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Migrating to iOS 7

Last month, Apple unveiled iOS 7, surprising the iOS industry not only with the direction of the changes in the new OS, but also in their magnitude. A whole new visual look-and-feel and an extensive suite of new APIs. With all these changes, it’s important to discuss what needs to be done in order to keep your app relevant to your users.

We’re going to discuss three important aspects of iOS 7: user expectations, information architecture, and user relevancy.

User Expectations

First and foremost, it’s important to understand that users are going to expect their favourite applications to be updated to feel at home in the new version of iOS. This can be quite a feat if your application is large, complex, or has a legacy codebase. However, the new look and feel of iOS 7 is going to happen – there’s no avoiding it. Applications that choose not to adopt the new visual style will feel out of place and outdated on the new OS.

The good news is that Apple has a history of featuring apps that adopt new iOS technologies in the App Store. This represents a significant opportunity: If your app embraces iOS 7′s design and is ready for day one of the new OS, it’s likely that Apple may feature you in your category on the App Store. That could lead to a lot of new users.

Beyond the visual look-and-feel, there are new APIs that your app should take advantage of. For example, there’s a whole new multitasking system on iOS 7 that your app should be using. Users are going to expect that when they switch to your app, it’s already updated to display the latest data. Updating the user’s content only when the app has already been opened is no longer an option.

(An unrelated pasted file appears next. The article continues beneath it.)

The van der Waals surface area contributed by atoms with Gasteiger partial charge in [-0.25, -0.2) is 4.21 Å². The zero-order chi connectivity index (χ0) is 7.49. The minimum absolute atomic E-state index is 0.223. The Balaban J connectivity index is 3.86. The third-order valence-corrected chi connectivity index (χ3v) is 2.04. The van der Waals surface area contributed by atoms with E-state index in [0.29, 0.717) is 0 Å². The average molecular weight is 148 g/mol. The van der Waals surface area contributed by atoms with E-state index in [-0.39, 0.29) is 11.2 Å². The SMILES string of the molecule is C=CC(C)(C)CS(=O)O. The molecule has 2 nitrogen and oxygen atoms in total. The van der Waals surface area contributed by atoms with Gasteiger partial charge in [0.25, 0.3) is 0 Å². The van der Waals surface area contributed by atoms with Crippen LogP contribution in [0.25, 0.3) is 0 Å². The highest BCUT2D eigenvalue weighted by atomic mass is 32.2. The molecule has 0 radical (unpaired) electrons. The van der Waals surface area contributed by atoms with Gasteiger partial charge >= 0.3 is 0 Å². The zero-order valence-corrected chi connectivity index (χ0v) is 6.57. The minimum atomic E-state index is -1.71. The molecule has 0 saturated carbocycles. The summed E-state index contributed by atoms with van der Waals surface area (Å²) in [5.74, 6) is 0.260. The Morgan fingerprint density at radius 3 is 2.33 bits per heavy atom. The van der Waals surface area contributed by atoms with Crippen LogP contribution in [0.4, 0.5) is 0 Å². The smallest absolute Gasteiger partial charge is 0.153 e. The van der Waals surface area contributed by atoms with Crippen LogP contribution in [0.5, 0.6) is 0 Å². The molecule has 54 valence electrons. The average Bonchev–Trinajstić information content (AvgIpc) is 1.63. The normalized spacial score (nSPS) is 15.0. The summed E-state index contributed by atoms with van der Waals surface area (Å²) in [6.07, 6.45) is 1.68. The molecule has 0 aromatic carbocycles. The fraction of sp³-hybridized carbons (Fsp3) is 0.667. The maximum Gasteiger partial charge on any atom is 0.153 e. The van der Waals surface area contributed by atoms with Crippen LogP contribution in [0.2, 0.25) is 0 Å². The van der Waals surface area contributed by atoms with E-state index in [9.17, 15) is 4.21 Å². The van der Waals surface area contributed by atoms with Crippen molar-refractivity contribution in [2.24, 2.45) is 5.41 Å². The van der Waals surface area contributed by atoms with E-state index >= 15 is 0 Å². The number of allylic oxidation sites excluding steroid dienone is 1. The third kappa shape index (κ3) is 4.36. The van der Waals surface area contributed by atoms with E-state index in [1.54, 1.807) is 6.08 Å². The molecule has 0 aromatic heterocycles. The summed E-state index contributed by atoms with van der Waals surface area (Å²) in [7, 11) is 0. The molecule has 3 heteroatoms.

Users will expect applications they use to be updated to adopt the new iOS 7 look-and-feel and technologies. If users aren’t satisfied with how your application fits into their iOS 7 workflow, they’re going to consider replacing it with something that feels right.

Information Architecture

While the visuals in iOS have changed a lot with the new version, the way that information should be organized within your app is still fundamentally the same. Users will still use the same familiar navigation paradigm that iOS has used since 2007 – only the ornamentation that surrounds the user’s content has changed.

iOS 7 encourages a sense of deference toward the users’ content. That has lead to a “flatter” design of the OS. Buttons no longer have borders surrounding them. Gradients are muted. Shadows have all but disappeared. These are all visual changes, not architectural ones.

The hierarchy of information you have in your existing app will still work, but the surrounding user interface will need to be reevaluated in order to stay relevant.

User Relevancy

Whether your application is using stock iOS visual components or has had its look-and-feel heavily customized, it’s necessary to reevaluate whether or not it still fits in.

As we mentioned earlier, users are going to expect your app to adhere to the new visual style and to take full advantage of the new APIs. Apps that feel outdated aren’t going to be relevant to users.

Stock applications that only use standard interface elements won’t require much work – updating to use iOS 7′s look-and-feel should be relatively easy. For heavily customized apps, the amount of tweaking is going to depend on a lot of different variables, but it’s going to represent a significant amount of work.

In either case, it’s critical that you take a look at your app. Is it going to fit in on iOS 7? How much work will it take? Do you have enough time before iOS 7 launches?


Apple has announced iOS 7′s release date as “this Fall”, giving the industry only a few months to react to the new changes. In order to remain relevant to existing users and continue to attract new ones, your app has to be updated.

The time to act is now, before iOS 7 is released. Take advantage of this opportunity.

We’ve released iOS 7 PSDs to help designers get a leg-up on their apps’ designs.

Ash Furrow More posts by Ash Furrow